By Academy Fellow G. Edward DeSeve
Following up on the successes using agile techniques in software development, many leading private sector companies have used agile principles to transform their organizations.
Others have developed guides for agile organizational transformation and are assisting in its implementation. Governments around the world have begun to leverage this progress, similarly adopting agile principles to transform their organizations.
Recently, a colleague asked me, “What is Agile Government?” I didn’t have a concise answer ready. The quote below contains the National Academy of Public Administration’s current definition of Agile Government. In fact, the precise definition of what constitutes Agile Government is currently evolving in many venues around the globe.
"Agile government is mission centric, customer focused, communication and collaboration enabled, and continually demonstrates success to customers and the public. Agile government involves small teams and customer participation, empowered by leaders to take rapid action to deliver timely, transparent results.”
From “Can Government Be Agile?” October 2019
For example in 2016, the World Bank launched the Agile Bank Program, which is a long term effort to change institutional behaviors, mindsets, and structures. In 2018, the World Economic Forum published a monograph entitled, “Agile Governance Reimagining Policy-Making in the Fourth Industrial Revolution.” They also established the Global Future Council on Agile Governance to “create a platform for communities of practitioners of these agile governance tools to share best practices, expand the use of these tools, and push their boundaries.”
These initiatives have been mirrored in G7 economies keen to maximize the potential of the “Fourth Industrial Revolution.” In 2019, the UK published its strategy for a more agile, innovation-enabling approach to regulation, while Japan issued its own plans for governance innovation, making the issue a centerpiece of its G20 presidency. Building on these, the Organization of Economic Cooperation and Development (OECD) recently convened its “Global Conference on Governance Innovation: Towards Agile Regulatory Frameworks in the Fourth Industrial Revolution.”
In November of 2019, the US National Academy of Public Administration (NAPA) announced the creation of an Agile Government Center (AGC), which intends to create “A global network of governments, non-profits, foundations, academic institutions and their private sector partners that uses Agile Government Principles to provide goods and services that fully meet customer needs and build public trust.”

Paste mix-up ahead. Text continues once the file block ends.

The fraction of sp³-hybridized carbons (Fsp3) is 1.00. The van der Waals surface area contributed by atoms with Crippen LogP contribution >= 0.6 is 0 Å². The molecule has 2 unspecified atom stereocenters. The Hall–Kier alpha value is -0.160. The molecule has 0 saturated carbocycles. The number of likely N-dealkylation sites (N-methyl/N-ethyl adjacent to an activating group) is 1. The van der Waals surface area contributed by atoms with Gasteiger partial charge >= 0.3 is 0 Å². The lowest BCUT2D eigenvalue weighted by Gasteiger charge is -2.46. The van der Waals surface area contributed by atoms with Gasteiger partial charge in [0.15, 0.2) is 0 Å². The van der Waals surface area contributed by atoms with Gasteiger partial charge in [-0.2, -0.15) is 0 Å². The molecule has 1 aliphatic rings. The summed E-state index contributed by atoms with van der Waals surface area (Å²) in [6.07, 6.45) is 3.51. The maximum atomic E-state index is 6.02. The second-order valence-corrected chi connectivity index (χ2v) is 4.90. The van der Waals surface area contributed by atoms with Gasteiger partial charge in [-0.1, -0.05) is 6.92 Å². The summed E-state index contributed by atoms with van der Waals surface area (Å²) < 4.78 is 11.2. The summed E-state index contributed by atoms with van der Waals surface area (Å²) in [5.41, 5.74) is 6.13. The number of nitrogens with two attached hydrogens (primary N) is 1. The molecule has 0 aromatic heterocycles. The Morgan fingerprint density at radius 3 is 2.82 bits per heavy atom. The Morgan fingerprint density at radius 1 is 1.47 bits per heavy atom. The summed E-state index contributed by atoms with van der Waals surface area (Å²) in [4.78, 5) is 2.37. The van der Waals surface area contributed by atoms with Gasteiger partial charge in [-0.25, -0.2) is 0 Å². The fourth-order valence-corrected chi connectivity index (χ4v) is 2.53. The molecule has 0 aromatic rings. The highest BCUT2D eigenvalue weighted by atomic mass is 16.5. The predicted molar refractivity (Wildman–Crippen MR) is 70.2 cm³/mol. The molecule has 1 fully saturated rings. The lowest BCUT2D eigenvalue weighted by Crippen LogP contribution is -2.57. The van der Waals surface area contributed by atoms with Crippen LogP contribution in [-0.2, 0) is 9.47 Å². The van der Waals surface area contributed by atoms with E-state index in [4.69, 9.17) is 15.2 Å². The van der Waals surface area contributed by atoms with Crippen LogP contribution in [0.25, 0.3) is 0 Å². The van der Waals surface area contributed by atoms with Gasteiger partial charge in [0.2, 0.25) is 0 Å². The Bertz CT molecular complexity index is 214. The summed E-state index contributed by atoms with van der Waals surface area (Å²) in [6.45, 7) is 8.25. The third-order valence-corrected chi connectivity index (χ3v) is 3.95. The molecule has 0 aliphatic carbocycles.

Each of the entities discussed above is using agile techniques to solve difficult problems that face governments and societies around the world, especially as they take on the challenges of the “Fourth Industrial Revolution.” More specifically, three government and governance functions can benefit from an agile approach and recognize their interrelationships: policy development, regulation, and implementation. The diagram below lays out in simple terms the relationship across these areas, reflecting how policies are developed that intersect with existing or proposed regulatory frameworks and require effective strategies for implementation. Effective governance and efficient government can both be strengthened by thinking about these functions in a coordinated and comprehensive way.
In addition, all governance does not rest in the hands of governments. The private sector, independent regulatory bodies, and governments all participate in establishing standards and regulations, and in implementing programs that emerge from them. Given the complexity of these relationships, a key question arises: What principles will guide each of the functions pictured above, and how might such reinforce one another?
Much of the success of agile in the software development area emerged from the development of Agile Principles that became the foundation of a new approach to software development. Drawing on the rich history of this work over the past two decades, the Agile Government Center seeks to assist with the implementation of policies and programs in several areas:
The AGC focuses primarily on policy and program implementation, and intends to broadly involve interested partners (such as those discussed above) in developing principles relevant to other major functions of government. We hope to learn from experience in using agile techniques in policy development and regulation to inform implementation. As we do this, we will reach out to many stakeholders and ask them to help us continually refine the answer to the question, “What is Agile Government?”
Posted on: May 1, 2020